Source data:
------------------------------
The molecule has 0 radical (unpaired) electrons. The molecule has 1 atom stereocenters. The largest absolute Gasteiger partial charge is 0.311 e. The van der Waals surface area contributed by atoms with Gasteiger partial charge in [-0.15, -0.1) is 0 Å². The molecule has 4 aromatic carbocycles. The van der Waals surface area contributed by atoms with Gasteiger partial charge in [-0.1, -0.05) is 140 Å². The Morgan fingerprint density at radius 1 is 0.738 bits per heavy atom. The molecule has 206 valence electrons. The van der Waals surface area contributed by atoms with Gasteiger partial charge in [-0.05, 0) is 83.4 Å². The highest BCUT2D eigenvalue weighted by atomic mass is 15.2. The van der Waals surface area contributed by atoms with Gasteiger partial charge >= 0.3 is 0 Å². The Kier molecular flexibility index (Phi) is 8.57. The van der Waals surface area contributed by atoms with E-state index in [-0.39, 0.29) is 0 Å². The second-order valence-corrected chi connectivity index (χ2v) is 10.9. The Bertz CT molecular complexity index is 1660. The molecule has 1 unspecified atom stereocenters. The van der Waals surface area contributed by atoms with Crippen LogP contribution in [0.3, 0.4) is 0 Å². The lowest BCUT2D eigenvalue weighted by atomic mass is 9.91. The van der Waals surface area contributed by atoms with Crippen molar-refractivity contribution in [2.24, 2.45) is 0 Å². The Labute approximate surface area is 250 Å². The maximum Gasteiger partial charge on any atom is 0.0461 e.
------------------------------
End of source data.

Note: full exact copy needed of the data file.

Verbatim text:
The molecule has 0 radical (unpaired) electrons. The molecule has 1 atom stereocenters. The largest absolute Gasteiger partial charge is 0.311 e. The van der Waals surface area contributed by atoms with Gasteiger partial charge in [-0.15, -0.1) is 0 Å². The molecule has 4 aromatic carbocycles. The van der Waals surface area contributed by atoms with Gasteiger partial charge in [-0.1, -0.05) is 140 Å². The Morgan fingerprint density at radius 1 is 0.738 bits per heavy atom. The molecule has 206 valence electrons. The van der Waals surface area contributed by atoms with Gasteiger partial charge in [-0.05, 0) is 83.4 Å². The highest BCUT2D eigenvalue weighted by atomic mass is 15.2. The van der Waals surface area contributed by atoms with Gasteiger partial charge >= 0.3 is 0 Å². The Kier molecular flexibility index (Phi) is 8.57. The van der Waals surface area contributed by atoms with E-state index in [-0.39, 0.29) is 0 Å². The second-order valence-corrected chi connectivity index (χ2v) is 10.9. The Bertz CT molecular complexity index is 1660. The molecule has 1 unspecified atom stereocenters. The van der Waals surface area contributed by atoms with Crippen LogP contribution in [0.3, 0.4) is 0 Å². The lowest BCUT2D eigenvalue weighted by atomic mass is 9.91. The van der Waals surface area contributed by atoms with Crippen molar-refractivity contribution in [2.24, 2.45) is 0 Å². The Labute approximate surface area is 250 Å². The maximum Gasteiger partial charge on any atom is 0.0461 e.